Q: So what is fantasy, anyway?
A: There are many definitions of fantasy, but I’ll narrow it down. 1) It has to do with boring teachers, the beginning of summer break, and baseball. 2) Something to discuss with your therapist. 3) A literary genre that I happen to like. Too much.
Q: Maybe you should see the therapist after all….
A: Me, and a lot of other people.
Q: You mean computer geeks?
A: It’s true that a lot of technology-lovers also like fantasy. But many of those who have written classic fantasies have hated technology. In J.R.R. Tolkien’s novels, for example, most of the evil characters are also adept at using technology for evil purposes. Mordor is, in essence, an industrial wasteland.
Q: So who started this whole fantasy thing, anyway? Tolkien?
A: Good question. We don’t know. But it’s thousands of years old—just read The Odyssey.
Q: You mean the ancient myths? But people believed those. See why fantasy is dangerous?
A: Once people began believing the myths, they became a part of religion, not fantasy. As long as you know that your stories are stories, you are safe.
Q: With so many serious problems in the world today, how can you justify reading fantasy instead of realistic fiction? Isn’t that escapism?
A: J.R.R. Tolkien addressed that very question on a number of occasions. His question: What group of people is most worried about escape? The answer: Jailers. In any case, if you are unjustly imprisoned, getting out is the sensible and realistic thing to do.
Q: I expected a serious answer to that question.
A: I was being serious. And good fantasy is always applicable to real life. At the very least it will deal with ethical questions, which we all have to face. And many fantasies go beyond that. C.S. Lewis and N.D. Wilson both snub progressivism. J.R.R. Tolkien criticizes pragmatism. Madeleine L’Engel attacks central planning.
Q: But isn’t fantasy unrealistic?
A: There are two answers to that.
No. If C.S. Lewis had had Aslan stand up on the Stone Table and dance a jig, we would say his books were unrealistic. But Lewis didn’t do that. Narnia had many fantastical elements—talking animals, shape-shifting serpents, enchanted weather. But put together, they all made sense. You say, “If Narnia were real, this is how things would be.”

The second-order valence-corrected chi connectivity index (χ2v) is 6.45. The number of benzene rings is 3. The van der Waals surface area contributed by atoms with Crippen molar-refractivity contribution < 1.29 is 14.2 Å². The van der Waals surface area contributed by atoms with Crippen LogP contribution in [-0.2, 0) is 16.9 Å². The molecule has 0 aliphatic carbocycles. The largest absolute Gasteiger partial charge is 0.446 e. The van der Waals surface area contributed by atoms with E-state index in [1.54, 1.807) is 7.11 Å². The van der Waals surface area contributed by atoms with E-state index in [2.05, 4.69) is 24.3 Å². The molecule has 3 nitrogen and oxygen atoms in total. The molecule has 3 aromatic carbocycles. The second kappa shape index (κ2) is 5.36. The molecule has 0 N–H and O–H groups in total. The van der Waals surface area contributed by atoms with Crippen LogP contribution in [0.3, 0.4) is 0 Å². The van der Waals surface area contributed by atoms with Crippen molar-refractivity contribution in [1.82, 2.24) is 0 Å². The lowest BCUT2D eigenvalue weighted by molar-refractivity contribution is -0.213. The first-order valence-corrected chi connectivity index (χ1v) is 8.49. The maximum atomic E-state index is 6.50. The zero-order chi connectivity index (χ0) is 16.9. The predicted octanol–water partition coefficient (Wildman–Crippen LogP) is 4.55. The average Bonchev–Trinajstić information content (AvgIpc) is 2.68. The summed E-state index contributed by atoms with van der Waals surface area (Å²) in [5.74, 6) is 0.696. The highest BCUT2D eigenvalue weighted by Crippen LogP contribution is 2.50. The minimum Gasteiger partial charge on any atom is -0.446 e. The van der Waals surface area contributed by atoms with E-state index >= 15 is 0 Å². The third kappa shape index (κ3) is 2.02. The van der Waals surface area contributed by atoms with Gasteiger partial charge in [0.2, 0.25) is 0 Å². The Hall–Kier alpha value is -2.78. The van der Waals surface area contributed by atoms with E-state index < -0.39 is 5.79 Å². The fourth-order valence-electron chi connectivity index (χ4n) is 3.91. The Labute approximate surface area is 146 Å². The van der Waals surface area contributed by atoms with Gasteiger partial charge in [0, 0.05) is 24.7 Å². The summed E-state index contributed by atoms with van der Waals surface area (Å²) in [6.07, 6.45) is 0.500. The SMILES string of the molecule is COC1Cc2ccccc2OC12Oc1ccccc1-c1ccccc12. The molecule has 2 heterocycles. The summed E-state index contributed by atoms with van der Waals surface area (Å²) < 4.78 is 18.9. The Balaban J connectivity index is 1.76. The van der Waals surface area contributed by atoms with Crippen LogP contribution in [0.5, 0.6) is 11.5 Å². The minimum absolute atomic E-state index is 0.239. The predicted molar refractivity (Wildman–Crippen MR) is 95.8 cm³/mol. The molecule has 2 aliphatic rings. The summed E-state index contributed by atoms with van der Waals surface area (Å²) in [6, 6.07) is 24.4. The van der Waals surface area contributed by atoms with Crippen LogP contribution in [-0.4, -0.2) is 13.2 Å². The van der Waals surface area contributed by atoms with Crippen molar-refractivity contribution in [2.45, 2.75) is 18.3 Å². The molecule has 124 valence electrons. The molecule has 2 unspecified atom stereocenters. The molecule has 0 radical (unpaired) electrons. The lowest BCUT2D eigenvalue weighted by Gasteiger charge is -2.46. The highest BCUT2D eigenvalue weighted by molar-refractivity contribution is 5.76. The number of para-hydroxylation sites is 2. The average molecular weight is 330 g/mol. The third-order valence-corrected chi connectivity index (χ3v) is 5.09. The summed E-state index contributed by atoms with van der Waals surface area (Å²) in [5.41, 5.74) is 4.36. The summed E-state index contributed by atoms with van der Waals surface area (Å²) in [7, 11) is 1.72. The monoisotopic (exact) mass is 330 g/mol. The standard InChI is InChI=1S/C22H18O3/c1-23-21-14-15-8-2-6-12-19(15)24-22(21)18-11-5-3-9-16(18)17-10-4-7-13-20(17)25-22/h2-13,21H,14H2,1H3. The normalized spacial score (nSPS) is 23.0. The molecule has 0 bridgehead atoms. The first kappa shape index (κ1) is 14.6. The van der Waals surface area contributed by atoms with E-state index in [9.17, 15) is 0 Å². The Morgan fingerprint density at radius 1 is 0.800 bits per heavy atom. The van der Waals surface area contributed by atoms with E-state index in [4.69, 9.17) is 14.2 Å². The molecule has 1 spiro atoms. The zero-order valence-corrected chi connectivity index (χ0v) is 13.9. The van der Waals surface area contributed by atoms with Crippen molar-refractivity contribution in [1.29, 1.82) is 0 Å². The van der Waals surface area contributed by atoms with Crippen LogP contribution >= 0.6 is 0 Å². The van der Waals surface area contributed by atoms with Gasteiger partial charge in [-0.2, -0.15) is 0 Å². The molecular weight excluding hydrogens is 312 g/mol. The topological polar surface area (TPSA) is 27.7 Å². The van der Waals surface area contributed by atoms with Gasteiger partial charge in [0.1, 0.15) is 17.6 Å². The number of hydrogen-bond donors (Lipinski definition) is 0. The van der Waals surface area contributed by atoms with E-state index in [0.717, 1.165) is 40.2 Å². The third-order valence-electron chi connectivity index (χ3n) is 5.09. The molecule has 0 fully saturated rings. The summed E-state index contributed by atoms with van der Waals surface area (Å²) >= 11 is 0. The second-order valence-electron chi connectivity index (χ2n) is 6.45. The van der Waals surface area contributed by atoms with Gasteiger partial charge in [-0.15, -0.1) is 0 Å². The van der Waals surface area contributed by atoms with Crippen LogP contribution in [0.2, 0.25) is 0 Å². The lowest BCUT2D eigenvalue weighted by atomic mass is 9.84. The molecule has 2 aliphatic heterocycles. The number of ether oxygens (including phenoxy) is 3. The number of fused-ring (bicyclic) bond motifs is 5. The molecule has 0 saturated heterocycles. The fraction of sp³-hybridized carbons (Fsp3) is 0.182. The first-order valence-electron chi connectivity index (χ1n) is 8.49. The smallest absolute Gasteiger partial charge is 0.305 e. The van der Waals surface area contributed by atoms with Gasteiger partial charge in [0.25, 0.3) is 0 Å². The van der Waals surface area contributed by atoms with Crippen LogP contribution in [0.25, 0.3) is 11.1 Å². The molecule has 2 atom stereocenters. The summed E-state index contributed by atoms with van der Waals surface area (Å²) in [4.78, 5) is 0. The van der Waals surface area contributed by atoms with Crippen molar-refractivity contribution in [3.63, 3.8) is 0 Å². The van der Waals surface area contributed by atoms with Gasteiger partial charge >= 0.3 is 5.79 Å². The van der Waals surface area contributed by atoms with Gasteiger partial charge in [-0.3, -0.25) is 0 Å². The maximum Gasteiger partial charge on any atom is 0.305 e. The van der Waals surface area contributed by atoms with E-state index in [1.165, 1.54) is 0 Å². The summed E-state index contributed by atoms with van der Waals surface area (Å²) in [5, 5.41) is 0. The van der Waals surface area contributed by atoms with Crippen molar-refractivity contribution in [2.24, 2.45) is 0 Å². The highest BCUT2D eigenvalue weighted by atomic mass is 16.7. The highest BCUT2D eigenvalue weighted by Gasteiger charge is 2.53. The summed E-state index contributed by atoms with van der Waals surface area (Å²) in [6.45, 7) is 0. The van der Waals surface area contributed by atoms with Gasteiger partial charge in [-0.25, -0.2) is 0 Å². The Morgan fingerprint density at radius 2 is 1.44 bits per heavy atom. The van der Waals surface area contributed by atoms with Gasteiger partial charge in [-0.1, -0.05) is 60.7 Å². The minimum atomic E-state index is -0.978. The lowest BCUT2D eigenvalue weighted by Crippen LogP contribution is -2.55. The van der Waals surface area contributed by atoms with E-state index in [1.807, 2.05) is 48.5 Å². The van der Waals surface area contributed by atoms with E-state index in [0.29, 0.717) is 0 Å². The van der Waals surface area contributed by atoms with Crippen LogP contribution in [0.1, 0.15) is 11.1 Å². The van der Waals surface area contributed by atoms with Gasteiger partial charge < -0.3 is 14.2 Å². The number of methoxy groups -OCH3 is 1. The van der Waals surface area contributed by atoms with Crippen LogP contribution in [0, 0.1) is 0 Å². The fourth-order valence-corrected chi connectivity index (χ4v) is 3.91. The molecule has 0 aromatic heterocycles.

Yes. Of course. So is every other story. So-called “realistic” stories about someone becoming a multi-millionaire, overcoming all obstacles to find the man of her dreams, and so forth, are often untrue to life. In fact, as C.S. Lewis pointed out, they are more likely to deceive some people into thinking that such things could really happen. No sane child will make killing a dragon his life’s goal for very long. But to overcome all obstacles to become the hero of the soccer team—that seems realistic. And for some people it could very well become an obsession.
Q: Who is this C.S. Lewis you keep bringing up?
A: C. S. Lewis was an Oxford literature professor who wrote the Chronicles of Narnia, a seven-book fantasy series. The major character in the series is Aslan, a regal lion who loosely corresponds with Jesus Christ. Some people may feel inclined to blame Lewis for later Christian allegorical fantasies that combined biblical truth with terrible writing. Lewis, however, explicitly denied that the Narnia books were intended to be allegorical. Poorly constructed copies are to be blamed, not on their authors having read too much Lewis, but on having read far too little.
Q: I’ve heard Narnia has a witch in it. Isn’t that bad?
A: Yes. The White Witch is very bad, which is why she is killed at the end of Lewis’s first Narnia book. You’re right that you should be cautious about stories that include magic, since some fantasies can become occultic. But most of the pioneers of modern fantasy have been at least nominally Christian, and their careful treatment of magic shows that.
Q: What do you mean by “careful”?
A: Tolkien said that “magic,” in our language, is a problem word, because there is no distinction between evil magic—the sort that no one has a right to practice—and what I will call natural magic. “Natural magic” is the sort of “magic” that the good characters can safely practice, because it is simply a part of being what they are. Thus, Tolkien’s Elves can use their “art” to reclaim an important jewel from the Dark Lord, N.D. Wilson’s characters have the strength of dandelions or aspen trees in their blood, and Lewis’s lion Aslan can create the world. That’s a short explanation, but it’s a start.
Q: Okay, okay. I understand. But you have to admit that Lord of the Rings fans are really annoying.
A: No, I don’t.
Q: But all those coffee table edition books…and Elf languages…and fake Gollum voices…and people yelling “You cannot pass!” at the top of their lungs….
A: Well…maybe they—that is, we—can be a little annoying. My only comfort for you is this: they are few and far between. Avoid certain online forums, go underground when each new Hobbit movie comes out, carefully screen your friends, and you probably will survive. If the Nazgul don’t catch you first.